Many owners buy units, lots or homes at community associations that have views and are later shocked to learn that the view they cherish, the view that caused them to buy that home, is not guaranteed. The question that has been posed is whether or not property owners are entitled to an unobstructed view. With some exceptions, the answer in California is “no.” The California Supreme Court spoke on this subject in the late 19th century case of Kennedy v. Burnap and established the doctrine in California that one’s ownership of land does not imply a right to force owners of neighboring land to refrain from obstructing the view from the land or the light and air reaching the land. This law has not changed all that much since that case was decided in 1898.
Covenants, conditions and restrictions (“CC&Rs”) governing the use of land in common interest developments provide some protection for views. California law allows a community association’s CC&Rs to restrict view obstructions within the development as long as the restriction is reasonable. Restrictions on improvements or landscaping that obstructs a neighboring owner’s view do exist in CC&Rs in some, but not all, California condominium and homeowner associations. And they have been the subject of much litigation. And they have been successfully enforced. Some associations’ CC&Rs do not guarantee a view but only make an owner’s view a consideration when the association is considering another owner’s request to make a modification that would impact another owner’s view.
Blog Post by David Swedelson, Condo Lawyer and HOA Attorney, Partner at SwedelsonGottlieb, Community Association Attorneys
All too often, we hear from managers and board members who ask us to help interpret what the contractor was talking about when he referred to missing flashing, the damage to the fascia board and some dry rot that was found when the wall and ceiling were opened up. Or, we hear from the contractor that tells us he does not know what to inspect or fix, as all he was told was to look at the “hangy thing.” Contractors do speak their own language, much like lawyers that speak legalese. It is important to understand the terms that contractors use so that you can understand what they are talking about and are better able to communicate the problem.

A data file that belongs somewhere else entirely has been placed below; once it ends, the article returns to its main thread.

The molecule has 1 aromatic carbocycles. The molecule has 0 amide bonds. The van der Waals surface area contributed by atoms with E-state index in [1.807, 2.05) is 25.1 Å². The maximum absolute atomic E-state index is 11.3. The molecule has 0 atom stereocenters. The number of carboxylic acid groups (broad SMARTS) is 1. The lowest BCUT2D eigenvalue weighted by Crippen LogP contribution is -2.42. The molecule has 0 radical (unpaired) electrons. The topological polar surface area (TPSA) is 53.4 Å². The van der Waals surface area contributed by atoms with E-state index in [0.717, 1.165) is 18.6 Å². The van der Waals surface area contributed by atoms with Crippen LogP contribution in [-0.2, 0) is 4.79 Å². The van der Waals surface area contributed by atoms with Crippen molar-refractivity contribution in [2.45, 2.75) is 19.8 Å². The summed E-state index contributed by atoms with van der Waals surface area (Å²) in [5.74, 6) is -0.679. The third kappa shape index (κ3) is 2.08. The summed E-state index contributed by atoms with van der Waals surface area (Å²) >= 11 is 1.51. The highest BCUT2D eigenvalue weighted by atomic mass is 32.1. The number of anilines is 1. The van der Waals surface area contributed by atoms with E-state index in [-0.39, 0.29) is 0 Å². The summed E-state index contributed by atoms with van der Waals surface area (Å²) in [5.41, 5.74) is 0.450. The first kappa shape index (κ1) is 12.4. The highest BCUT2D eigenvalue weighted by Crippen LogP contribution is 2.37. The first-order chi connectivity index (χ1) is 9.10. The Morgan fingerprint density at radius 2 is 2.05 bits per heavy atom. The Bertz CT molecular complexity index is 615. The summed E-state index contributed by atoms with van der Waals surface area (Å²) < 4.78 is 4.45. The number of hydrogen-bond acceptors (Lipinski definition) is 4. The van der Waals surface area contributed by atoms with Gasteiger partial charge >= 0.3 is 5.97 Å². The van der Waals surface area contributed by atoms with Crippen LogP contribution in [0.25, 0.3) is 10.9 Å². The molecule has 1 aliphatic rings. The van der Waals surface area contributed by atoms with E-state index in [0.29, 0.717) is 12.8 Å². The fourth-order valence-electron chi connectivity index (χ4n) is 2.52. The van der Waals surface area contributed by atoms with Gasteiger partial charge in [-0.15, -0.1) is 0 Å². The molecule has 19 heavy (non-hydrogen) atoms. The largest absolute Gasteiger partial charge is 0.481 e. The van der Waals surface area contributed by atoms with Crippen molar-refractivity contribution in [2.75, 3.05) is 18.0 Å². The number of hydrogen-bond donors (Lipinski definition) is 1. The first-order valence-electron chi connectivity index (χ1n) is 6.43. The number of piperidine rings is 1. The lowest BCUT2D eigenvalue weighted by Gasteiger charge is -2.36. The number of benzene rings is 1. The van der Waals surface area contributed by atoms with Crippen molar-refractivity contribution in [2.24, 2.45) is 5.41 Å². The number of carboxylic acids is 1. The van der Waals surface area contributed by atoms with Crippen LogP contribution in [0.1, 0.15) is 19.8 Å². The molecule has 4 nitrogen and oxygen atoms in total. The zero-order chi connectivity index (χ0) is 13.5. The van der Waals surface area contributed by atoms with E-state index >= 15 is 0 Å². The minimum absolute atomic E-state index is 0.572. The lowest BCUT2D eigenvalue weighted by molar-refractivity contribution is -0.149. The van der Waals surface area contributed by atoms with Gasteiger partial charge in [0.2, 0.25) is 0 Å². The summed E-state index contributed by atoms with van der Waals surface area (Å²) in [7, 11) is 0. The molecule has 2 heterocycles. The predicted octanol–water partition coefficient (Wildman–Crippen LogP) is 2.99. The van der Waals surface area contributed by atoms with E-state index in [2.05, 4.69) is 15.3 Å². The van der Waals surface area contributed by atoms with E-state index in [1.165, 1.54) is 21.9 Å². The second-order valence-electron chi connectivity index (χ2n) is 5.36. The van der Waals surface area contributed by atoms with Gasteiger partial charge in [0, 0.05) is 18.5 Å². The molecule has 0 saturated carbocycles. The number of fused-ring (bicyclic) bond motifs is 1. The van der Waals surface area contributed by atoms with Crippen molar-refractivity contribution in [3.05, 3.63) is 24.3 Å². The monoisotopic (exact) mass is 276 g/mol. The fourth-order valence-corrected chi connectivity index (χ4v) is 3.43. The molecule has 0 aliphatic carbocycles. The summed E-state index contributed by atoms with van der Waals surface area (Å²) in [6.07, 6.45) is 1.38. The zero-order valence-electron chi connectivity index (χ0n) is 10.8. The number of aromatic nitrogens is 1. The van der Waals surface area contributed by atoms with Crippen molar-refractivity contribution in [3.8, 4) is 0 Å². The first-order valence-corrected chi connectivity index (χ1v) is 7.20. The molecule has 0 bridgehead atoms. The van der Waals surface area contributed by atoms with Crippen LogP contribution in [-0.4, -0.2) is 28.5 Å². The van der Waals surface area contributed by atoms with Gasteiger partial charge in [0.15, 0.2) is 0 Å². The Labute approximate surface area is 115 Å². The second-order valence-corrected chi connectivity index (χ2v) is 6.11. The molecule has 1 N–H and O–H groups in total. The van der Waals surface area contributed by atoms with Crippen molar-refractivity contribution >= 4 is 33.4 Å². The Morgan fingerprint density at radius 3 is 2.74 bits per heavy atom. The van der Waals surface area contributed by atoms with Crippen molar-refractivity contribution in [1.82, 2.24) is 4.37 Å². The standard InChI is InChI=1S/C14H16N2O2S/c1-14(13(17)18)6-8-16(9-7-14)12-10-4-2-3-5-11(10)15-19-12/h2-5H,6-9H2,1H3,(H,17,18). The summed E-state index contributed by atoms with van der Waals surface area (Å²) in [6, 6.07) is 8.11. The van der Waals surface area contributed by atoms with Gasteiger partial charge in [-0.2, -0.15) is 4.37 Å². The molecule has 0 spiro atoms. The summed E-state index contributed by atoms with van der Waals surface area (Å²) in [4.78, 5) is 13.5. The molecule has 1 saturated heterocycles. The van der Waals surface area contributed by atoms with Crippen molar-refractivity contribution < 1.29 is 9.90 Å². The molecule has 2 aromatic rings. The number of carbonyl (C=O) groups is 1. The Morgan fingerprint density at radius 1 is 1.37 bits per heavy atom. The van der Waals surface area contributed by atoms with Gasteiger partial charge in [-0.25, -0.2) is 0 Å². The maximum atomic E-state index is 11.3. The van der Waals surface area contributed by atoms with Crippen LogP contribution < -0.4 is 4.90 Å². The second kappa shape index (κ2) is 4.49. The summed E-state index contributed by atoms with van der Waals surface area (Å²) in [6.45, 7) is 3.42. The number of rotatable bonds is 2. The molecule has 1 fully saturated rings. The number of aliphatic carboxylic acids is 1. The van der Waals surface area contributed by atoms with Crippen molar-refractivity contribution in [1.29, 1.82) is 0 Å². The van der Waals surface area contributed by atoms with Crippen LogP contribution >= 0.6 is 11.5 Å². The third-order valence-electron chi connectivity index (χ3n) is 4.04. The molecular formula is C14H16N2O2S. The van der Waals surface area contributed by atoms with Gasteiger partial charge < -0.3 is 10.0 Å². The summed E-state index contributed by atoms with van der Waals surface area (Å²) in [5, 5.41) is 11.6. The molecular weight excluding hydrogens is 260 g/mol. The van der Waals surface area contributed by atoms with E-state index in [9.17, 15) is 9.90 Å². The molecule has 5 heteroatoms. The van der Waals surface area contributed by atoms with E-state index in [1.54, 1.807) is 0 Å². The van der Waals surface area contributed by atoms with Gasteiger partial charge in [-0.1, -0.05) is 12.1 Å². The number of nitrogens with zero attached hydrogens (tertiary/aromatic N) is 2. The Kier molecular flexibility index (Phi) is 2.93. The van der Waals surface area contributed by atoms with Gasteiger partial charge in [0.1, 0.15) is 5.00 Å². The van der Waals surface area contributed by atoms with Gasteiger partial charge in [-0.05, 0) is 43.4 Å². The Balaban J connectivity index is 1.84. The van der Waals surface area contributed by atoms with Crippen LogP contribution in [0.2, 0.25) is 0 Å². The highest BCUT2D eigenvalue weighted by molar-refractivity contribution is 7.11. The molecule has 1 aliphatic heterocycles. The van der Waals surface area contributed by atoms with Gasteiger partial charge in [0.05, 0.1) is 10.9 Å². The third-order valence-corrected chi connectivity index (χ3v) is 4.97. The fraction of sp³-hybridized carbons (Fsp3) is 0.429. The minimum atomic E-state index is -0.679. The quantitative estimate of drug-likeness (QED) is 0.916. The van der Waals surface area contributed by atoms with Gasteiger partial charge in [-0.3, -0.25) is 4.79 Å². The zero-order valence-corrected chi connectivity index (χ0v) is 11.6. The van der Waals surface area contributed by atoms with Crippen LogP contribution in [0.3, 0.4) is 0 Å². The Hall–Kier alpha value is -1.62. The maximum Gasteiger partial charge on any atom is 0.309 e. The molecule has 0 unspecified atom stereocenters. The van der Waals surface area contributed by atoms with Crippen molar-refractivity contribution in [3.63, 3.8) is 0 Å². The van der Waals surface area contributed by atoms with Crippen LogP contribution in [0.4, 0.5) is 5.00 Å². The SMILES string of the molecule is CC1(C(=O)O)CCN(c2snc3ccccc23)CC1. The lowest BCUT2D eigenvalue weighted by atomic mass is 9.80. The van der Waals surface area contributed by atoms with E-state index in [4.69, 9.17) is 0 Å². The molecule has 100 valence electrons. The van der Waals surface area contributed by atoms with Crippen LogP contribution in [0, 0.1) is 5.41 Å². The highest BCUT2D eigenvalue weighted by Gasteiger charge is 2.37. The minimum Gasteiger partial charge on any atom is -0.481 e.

Bill Butler from PrimeCo Painting and Construction compiled such a list with definitions of some of the common elements of a typical building structure. That way, when the contractor says soffit, you will know that he is talking about that “hangy part” of the building that is found frequently over patios or entries.
Blog post by David Swedelson, Condo Lawyer and HOA Lawyer; Senior Partner at SwedelsonGottlieb, Community Association Attorneys
I recently read an interesting article in the newspaper regarding structural defects. The article entitled “Home Structural Defects Are Rare But Can Be Costly” provides good advice for both homeowners and condo owners and associations.
by Sandra L. Gottlieb, Esq., Senior Partner, SwedelsonGottlieb, Community Association Attorneys
On occasion, we deal with slope and water runoff issues, as a result of poorly installed drainage or otherwise, between neighboring associations, a sub and a master association, or with owners. We have found that it is a common misconception that the law provides that where neither party has done anything to specifically cause or exacerbate the water runoff, the upstream property owner has a responsibility to take care of any damage suffered by the downstream property owner as a result of the runoff. The concept that the upstream property owner is strictly liable for the runoff of water emanating through or by its property is not correct. This misconception appears to be the result of confusion between the traditional rule of liability with the current law on liability as it relates to real property matters.
By David Swedelson, Partner, SwedelsonGottlieb
So here is the question. Is a provision in the CC&Rs requiring that an association submit claims against the developer for construction defects to binding arbitration unconscionable and therefore unenforceable? This is what the Court of Appeal found in the Pinnacle case, holding that such provisions are procedurally unconscionable because neither the individual purchasers, nor the association, have any alternative but to accept the terms of the CC&Rs, and substantively unconscionable because they are unfair and one-sided.
This case is now before the California Supreme Court, and we are awaiting its decision.
Blog posting by David Swedelson, Partner SwedelsonGottlieb; Condo Lawyer and HOA Attorney
As of April 22, 2010, the new Environmental Protection Agency lead paint requirements for most dwelling units and common areas within homeowners associations which were built before 1978 became effective and may impact many California Community Associations.
Under the EPA’s Lead Based Paint Renovation, Repair and Painting Program Rule, firms who are paid to perform work which “disturbs” paint in non-exempt pre-1978 residential housing and multi-family structures (condominiums, stock cooperatives) must be EPA certified, and all individuals who are actually performing the work must either be certified renovators or must have been trained by a certified renovator. Additionally, all renovations must be performed according to EPA lead-safe standards and practices. (Two additional provisions of the law are already in effect – EPA specified notification requirements to owners and occupants, and EPA record keeping requirements.)